| | Some advice for 1st time Rental Property Buyers
What you need to do to get started in buying profitable rental properties
1) Decide how long you plan to own the property
The longer you plan to own the property, the more you’ll probably need to invest in maintenance, repairs and improvements. For many small investors, long-term ownership makes the most sense. You’ll have plenty of time to ride out any swings in the market, and rental income can make a nice supplement to your day job. Find enough rental properties, and being a landlord may become your day job.
2) Develop a network
Experienced landlords find their properties in a variety of ways. Some hunt for foreclosures, making friends with city hall clerks or bank employees who know which properties are about to be sold. Some run ads in local newspapers. Others work with real estate agents who keep their eyes peeled for possible buys.Several landlords recommended joining a local landlord or property owner's association to make contacts.
You also can try approaching landlords directly to see if they’re willing to sell, by calling the numbers listed on rental ads in the classifieds, by cruising neighborhoods looking for “for rent” signs or by talking to any landlords you know personally.
3) Get your finances in shape
Lenders usually require bigger down payments, higher interest rates and generally stronger finances when you’re buying rental property. That’s because they know people are more likely to default on investment property than they are on their own homes.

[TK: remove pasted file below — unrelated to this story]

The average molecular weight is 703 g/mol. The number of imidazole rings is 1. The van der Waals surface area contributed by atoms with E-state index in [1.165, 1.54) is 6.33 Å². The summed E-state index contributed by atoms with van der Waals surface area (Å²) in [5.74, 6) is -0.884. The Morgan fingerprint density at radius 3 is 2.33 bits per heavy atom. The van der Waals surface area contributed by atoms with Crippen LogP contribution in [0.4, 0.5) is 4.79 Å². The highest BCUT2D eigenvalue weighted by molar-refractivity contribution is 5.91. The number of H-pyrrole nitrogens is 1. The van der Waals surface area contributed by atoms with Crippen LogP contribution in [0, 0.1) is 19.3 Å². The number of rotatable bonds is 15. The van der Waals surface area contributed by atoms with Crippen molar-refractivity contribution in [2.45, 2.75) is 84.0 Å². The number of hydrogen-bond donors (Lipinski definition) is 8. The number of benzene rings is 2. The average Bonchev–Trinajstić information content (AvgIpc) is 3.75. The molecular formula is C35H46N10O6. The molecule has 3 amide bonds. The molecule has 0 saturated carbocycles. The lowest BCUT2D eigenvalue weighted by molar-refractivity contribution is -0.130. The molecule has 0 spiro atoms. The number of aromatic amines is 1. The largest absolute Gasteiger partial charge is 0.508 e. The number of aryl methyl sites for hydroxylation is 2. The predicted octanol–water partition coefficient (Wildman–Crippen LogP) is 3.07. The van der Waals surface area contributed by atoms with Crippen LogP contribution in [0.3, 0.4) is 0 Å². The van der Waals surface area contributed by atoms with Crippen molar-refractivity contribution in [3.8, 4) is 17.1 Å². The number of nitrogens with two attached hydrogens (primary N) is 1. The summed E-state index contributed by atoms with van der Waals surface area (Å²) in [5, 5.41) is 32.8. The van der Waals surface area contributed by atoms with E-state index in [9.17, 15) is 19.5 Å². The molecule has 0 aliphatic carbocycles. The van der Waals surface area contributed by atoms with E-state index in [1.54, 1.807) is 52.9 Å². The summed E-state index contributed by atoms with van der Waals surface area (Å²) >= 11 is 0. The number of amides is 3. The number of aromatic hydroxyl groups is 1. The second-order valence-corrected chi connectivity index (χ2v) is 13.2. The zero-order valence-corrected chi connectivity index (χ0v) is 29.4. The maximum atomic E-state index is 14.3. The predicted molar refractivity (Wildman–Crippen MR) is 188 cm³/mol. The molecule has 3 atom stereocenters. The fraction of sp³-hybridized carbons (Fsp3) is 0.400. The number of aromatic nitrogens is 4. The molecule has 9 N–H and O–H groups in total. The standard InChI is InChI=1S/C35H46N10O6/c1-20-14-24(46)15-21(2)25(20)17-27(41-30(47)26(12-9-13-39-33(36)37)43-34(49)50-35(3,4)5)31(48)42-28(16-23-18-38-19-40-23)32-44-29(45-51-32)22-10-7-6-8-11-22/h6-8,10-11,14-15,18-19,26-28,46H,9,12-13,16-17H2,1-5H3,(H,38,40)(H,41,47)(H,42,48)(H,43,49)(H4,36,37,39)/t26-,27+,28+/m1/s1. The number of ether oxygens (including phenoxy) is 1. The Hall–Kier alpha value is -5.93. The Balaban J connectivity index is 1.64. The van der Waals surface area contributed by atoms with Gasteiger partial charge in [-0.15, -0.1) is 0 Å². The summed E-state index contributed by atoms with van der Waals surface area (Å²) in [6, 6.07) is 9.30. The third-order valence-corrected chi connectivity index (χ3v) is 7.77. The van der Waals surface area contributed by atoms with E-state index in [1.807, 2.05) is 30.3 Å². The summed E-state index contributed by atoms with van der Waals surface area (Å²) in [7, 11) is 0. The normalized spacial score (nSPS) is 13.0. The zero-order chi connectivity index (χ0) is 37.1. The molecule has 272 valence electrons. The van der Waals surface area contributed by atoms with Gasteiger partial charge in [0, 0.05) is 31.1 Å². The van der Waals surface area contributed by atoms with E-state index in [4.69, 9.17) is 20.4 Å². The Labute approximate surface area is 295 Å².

Landlords say it also pays to have a substantial cash reserve left over after buying a property. This can help pay for unexpected repairs and vacancies. Although there are few rules of thumb, setting aside at least one month’s rent for each unit is a good start as well as having a line of credit, secured either by the property or your own home, to cover larger costs.
4) Avoid overpaying
As one experienced landlord put it: “You make your profit when you buy a property, not when you sell it.” Pay too much, and you’ll never recoup as much as you could have had you driven a better bargain.
The rental real estate market is generally tougher on investors who overpay than on homeowners who do the same thing, several landlords said. While a home is often an emotional purchase, which can lead to “I must have it!” offers and bidding wars, most landlords look strictly at the numbers to see if their investments will pay off. If you pay too much for a rental, you can’t count on a “greater fool” coming along later to bail you out.
Every real estate market is different, however, and these formulas may not work in your area.
What’s key is to make sure your rental income will cover your out-of-pocket costs, Berning said. That includes the mortgage payment on the property, as well as taxes, insurance, maintenance, repairs and a vacancy rate of around 5%.
If you can at least break even, you’ll be able to profit from any price appreciation as well as from tax breaks available to rental property.
Last edited by admin : 02-26-2006 at 11:19 AM.